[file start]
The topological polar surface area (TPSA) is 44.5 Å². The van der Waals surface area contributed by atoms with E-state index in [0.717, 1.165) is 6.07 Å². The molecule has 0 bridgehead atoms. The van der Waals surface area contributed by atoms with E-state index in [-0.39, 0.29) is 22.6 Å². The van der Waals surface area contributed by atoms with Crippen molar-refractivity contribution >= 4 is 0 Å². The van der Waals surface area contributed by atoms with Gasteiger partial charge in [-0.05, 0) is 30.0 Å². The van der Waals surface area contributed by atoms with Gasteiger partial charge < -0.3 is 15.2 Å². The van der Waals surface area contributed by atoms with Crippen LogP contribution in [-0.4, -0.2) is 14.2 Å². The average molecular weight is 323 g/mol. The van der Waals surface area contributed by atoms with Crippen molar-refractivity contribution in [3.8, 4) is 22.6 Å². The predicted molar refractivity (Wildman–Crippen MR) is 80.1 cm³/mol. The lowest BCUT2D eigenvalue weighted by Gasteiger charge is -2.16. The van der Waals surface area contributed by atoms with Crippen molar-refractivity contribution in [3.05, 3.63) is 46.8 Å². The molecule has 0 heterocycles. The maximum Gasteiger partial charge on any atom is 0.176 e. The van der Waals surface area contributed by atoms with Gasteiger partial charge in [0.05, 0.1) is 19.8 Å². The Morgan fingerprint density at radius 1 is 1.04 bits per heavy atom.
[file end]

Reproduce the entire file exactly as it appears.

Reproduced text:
The topological polar surface area (TPSA) is 44.5 Å². The van der Waals surface area contributed by atoms with E-state index in [0.717, 1.165) is 6.07 Å². The molecule has 0 bridgehead atoms. The van der Waals surface area contributed by atoms with E-state index in [-0.39, 0.29) is 22.6 Å². The van der Waals surface area contributed by atoms with Crippen molar-refractivity contribution >= 4 is 0 Å². The van der Waals surface area contributed by atoms with Gasteiger partial charge in [-0.05, 0) is 30.0 Å². The van der Waals surface area contributed by atoms with Gasteiger partial charge < -0.3 is 15.2 Å². The van der Waals surface area contributed by atoms with Crippen LogP contribution in [-0.4, -0.2) is 14.2 Å². The average molecular weight is 323 g/mol. The van der Waals surface area contributed by atoms with Crippen molar-refractivity contribution in [3.8, 4) is 22.6 Å². The predicted molar refractivity (Wildman–Crippen MR) is 80.1 cm³/mol. The lowest BCUT2D eigenvalue weighted by Gasteiger charge is -2.16. The van der Waals surface area contributed by atoms with Crippen molar-refractivity contribution in [3.05, 3.63) is 46.8 Å². The molecule has 0 heterocycles. The maximum Gasteiger partial charge on any atom is 0.176 e. The van der Waals surface area contributed by atoms with Gasteiger partial charge in [0.05, 0.1) is 19.8 Å². The Morgan fingerprint density at radius 1 is 1.04 bits per heavy atom.